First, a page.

Interestingly, you should take some digestive supplements while eating while others are better taken after you’ve finished. Whatever the case, however, you should take them very close to mealtime to work correctly. Nutritionists recommend taking a high-quality, broad-spectrum digestive enzyme that includes pepsin, bromelain, and proteases. 

Also, do keep in mind that, in place of supplementation, you could eat more of the foods we mentioned (above) to increase the digestive enzymes in your system. 

HCL and Acid Reflux

Doctors and nutritionists have found that low levels of HCL can cause acid reflux, which technically would mean that more is needed, not less. However, many people with acid reflux are prescribed acid blockers to cut down stomach acid, which is 100% counterproductive.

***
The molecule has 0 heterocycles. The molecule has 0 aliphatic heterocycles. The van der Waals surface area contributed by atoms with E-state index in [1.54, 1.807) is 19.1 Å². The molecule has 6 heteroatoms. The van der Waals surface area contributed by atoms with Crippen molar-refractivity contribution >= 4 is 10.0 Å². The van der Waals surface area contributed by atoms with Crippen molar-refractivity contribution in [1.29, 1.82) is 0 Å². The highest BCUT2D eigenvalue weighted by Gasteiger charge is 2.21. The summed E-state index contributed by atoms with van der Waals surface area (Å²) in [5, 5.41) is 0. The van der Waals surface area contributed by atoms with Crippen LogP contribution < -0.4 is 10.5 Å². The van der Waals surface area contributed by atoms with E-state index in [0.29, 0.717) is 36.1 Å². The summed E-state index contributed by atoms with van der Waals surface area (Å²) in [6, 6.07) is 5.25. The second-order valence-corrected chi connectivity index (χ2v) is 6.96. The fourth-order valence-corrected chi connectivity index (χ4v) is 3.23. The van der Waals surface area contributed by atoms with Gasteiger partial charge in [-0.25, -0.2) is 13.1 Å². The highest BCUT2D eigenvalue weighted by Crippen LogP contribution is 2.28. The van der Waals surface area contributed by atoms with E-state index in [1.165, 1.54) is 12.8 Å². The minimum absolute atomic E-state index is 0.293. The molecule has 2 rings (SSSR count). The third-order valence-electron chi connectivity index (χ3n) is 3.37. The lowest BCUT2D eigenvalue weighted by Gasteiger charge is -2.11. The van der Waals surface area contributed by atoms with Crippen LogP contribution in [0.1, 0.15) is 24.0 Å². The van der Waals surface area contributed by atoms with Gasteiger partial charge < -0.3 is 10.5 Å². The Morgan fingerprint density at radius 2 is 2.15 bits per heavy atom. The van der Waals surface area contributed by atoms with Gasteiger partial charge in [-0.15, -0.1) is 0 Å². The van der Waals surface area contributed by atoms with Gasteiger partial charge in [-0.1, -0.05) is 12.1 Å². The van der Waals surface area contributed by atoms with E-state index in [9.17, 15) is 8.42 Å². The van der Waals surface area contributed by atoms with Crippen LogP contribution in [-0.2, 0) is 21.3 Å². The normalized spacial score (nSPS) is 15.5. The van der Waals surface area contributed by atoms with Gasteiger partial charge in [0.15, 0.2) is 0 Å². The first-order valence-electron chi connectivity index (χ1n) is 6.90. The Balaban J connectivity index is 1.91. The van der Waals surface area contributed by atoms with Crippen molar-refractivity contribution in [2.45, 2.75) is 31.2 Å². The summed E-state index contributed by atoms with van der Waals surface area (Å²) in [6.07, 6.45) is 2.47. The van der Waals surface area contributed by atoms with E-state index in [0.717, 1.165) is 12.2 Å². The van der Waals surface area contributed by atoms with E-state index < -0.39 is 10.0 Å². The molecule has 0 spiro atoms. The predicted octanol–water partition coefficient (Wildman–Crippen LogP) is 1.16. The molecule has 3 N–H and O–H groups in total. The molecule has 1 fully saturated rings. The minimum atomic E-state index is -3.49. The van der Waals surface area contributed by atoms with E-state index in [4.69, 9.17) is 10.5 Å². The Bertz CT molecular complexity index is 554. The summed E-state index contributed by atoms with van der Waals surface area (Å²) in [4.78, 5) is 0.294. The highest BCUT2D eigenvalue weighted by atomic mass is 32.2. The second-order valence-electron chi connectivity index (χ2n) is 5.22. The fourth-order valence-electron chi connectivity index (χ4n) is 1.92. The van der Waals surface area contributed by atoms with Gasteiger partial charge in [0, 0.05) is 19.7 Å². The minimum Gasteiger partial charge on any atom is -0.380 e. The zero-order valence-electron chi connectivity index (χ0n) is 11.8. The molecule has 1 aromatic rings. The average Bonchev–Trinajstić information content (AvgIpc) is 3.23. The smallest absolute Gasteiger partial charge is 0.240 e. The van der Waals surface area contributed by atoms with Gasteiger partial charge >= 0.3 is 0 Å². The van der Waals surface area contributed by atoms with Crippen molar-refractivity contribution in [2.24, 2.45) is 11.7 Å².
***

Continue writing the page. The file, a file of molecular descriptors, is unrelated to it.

Instead, most people with acid reflux actually need to increase the amount of HCL they have in their stomachs. Also, if you’re suffering from poor digestion due to low HCL levels, digestive enzyme production in your body will be negatively affected, especially in the pancreas.

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Last Words

HCL and digestive enzymes are wildly different substances that perform a similar function; breaking down the food you eat so that your body can absorb the vital nutrients therein. 

If you suffer from digestive issues like IBS, acid reflux, and other conditions, supplementing with HCL and digestive enzymes is highly recommended. Both are relatively safe to supplement with very few side effects although a conversation with a nutritionist before starting is an excellent idea. It’s also a great idea to increase the number and variety of foods you eat that have high levels of digestive enzymes.